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US partially evacuates its embassy in Niger

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By Abiodun Okunloye

Interruption in the country's affairs would not be allowed - Gen. Tchiani.

In response to the coup that took place on July 26 in Niger, the United States has given the order to evacuate its embassy in the country partially. Hundreds of foreigners have already been taken out of the country, and protesters stormed the French embassy on Sunday. Gen. Abdourahamane Tchiani, who led the coup, said that any interruption in the internal affairs of the country would not be allowed. However, Niger is a major producer of uranium and a crucial transit point for people travelling between North Africa and the Mediterranean.

According to the US state department, Secretary of State Antony Blinken met with Niger overthrown President Mohamed Bazoum on Wednesday and reaffirmed their support for the return of the country’s democratically elected governance. Despite the partial evacuation, according to Spokesperson Matthew Miller, the country’s embassy in the capital city of Niamey will continue to function normally. He assured that they are not leaving the people of the country or their relationship with them and that they are continuing their diplomatic engagement with the country at the highest levels.

Many nations have ceased their support for the country.

Previously, the US had warned that the coup might lead to discontinuing all cooperation with them, despite the fact that it is a significant contributor of humanitarian and Security aid to Niger. France, the country’s former colonial power, and the European Union have also ceased all financial and development help to the country. All Trade with the country has been banned, and the country’s assets in the regional central bank have been frozen after sanctions were imposed by the Economic Community of West African States (ECOWAS), a trading bloc comprising 15 West African countries.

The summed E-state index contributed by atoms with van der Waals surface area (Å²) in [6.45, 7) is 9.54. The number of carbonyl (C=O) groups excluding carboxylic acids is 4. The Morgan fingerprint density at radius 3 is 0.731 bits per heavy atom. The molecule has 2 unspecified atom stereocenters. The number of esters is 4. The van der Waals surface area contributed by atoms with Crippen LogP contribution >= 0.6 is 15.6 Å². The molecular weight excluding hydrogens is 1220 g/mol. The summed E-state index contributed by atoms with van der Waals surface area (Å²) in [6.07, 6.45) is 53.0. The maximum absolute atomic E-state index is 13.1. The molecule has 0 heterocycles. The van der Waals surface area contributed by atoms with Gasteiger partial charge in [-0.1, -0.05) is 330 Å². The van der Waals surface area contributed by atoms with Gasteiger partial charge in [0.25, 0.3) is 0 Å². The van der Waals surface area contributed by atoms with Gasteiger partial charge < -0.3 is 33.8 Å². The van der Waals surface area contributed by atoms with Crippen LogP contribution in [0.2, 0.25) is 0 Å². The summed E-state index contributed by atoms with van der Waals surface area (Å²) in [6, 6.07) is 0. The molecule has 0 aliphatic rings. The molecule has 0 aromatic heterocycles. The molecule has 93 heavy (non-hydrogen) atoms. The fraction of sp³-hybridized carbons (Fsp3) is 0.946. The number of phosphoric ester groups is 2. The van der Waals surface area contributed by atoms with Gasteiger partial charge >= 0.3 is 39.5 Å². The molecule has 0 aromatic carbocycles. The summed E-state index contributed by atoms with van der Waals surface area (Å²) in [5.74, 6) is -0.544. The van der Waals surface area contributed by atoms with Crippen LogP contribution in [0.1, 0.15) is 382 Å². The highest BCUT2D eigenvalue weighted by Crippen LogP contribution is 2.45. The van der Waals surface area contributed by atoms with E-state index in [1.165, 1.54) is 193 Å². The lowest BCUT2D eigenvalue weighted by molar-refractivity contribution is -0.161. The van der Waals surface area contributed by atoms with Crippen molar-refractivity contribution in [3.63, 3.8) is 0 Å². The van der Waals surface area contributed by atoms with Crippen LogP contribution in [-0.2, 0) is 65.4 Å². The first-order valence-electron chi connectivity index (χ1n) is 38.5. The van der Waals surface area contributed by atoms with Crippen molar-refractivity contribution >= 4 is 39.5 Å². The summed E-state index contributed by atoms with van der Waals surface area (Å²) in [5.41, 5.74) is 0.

More so, on Wednesday, Gen. Tchiani made a televised address in which he said that the new leadership completely rejected these restrictions and would not succumb to any threat, no matter where it came from. He called the sanctions “cynical and iniquitous” and declared they would “humiliate” Niger’s armed forces while rendering the country unruly. However, on Wednesday, the military heads from the Ecowas gathered in Nigeria to discuss the possibility of a military intervention, which they stressed would be the last resort.

Protesters storm the French embassy in Niamey, supports Russia.

On the other hand, Gen. Tchiani, who had previously served as the chief of the presidential guard under Mr. Bazoum, seized power on July 26, declaring that he did so because he wanted to prevent the gradual and inevitability of Niger’s collapse. Massive demonstrations have been organised in opposition to France, which continues to be a significant partner, and in support of Russia, whose influence in West and Central Africa has expanded over the past several years.

Hundreds of people gathered on Sunday outside of the French embassy in Niamey, with several of them shouting “Long live Russia,” “Long live Putin,” and also “Down with France.” In addition to that, they set fire to the embassy compound wall. A total of 262 people were brought to safety in Paris by the French government through the use of evacuation flights. A flight operated by Italy and carrying 87 passengers also landed in Rome simultaneously.

France and the United States also have military bases in the country.

During his speech, General Tchiani stated that French citizens living in Niger have never been put in even the slightest threat. Niger is an important Western partner in the fight against jihadist extremism in the Sahel. France and the United States also have military bases in Niger. After military commanders in the neighbouring country of Mali made the decision in 2021 to join forces with the Russian Wagner mercenary group, France relocated the centre of its regional anti-terror operations to the country.


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